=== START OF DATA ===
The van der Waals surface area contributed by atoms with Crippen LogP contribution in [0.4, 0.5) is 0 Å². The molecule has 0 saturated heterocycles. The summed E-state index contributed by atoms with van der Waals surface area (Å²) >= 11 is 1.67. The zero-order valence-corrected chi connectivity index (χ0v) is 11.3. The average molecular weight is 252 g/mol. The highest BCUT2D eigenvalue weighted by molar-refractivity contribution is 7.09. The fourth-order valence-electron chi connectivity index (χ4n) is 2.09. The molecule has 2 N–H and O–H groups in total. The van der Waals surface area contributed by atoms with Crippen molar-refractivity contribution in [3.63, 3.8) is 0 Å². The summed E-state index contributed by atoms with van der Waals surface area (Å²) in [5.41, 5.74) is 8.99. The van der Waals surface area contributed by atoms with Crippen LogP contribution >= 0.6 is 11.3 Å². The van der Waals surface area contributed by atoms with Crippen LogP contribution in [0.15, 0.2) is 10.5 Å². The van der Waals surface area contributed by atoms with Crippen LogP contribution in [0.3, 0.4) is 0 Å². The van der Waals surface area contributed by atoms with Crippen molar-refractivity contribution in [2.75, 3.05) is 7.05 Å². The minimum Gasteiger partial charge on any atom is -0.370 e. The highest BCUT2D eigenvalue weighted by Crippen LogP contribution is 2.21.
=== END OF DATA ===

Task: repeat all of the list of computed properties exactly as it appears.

The van der Waals surface area contributed by atoms with Crippen LogP contribution in [0.4, 0.5) is 0 Å². The molecule has 0 saturated heterocycles. The summed E-state index contributed by atoms with van der Waals surface area (Å²) >= 11 is 1.67. The zero-order valence-corrected chi connectivity index (χ0v) is 11.3. The average molecular weight is 252 g/mol. The highest BCUT2D eigenvalue weighted by molar-refractivity contribution is 7.09. The fourth-order valence-electron chi connectivity index (χ4n) is 2.09. The molecule has 2 N–H and O–H groups in total. The van der Waals surface area contributed by atoms with Crippen molar-refractivity contribution in [3.63, 3.8) is 0 Å². The summed E-state index contributed by atoms with van der Waals surface area (Å²) in [5.41, 5.74) is 8.99. The van der Waals surface area contributed by atoms with Crippen LogP contribution >= 0.6 is 11.3 Å². The van der Waals surface area contributed by atoms with Crippen LogP contribution in [0.15, 0.2) is 10.5 Å². The van der Waals surface area contributed by atoms with Crippen LogP contribution in [0.3, 0.4) is 0 Å². The van der Waals surface area contributed by atoms with Crippen molar-refractivity contribution in [2.75, 3.05) is 7.05 Å². The minimum Gasteiger partial charge on any atom is -0.370 e. The highest BCUT2D eigenvalue weighted by Crippen LogP contribution is 2.21.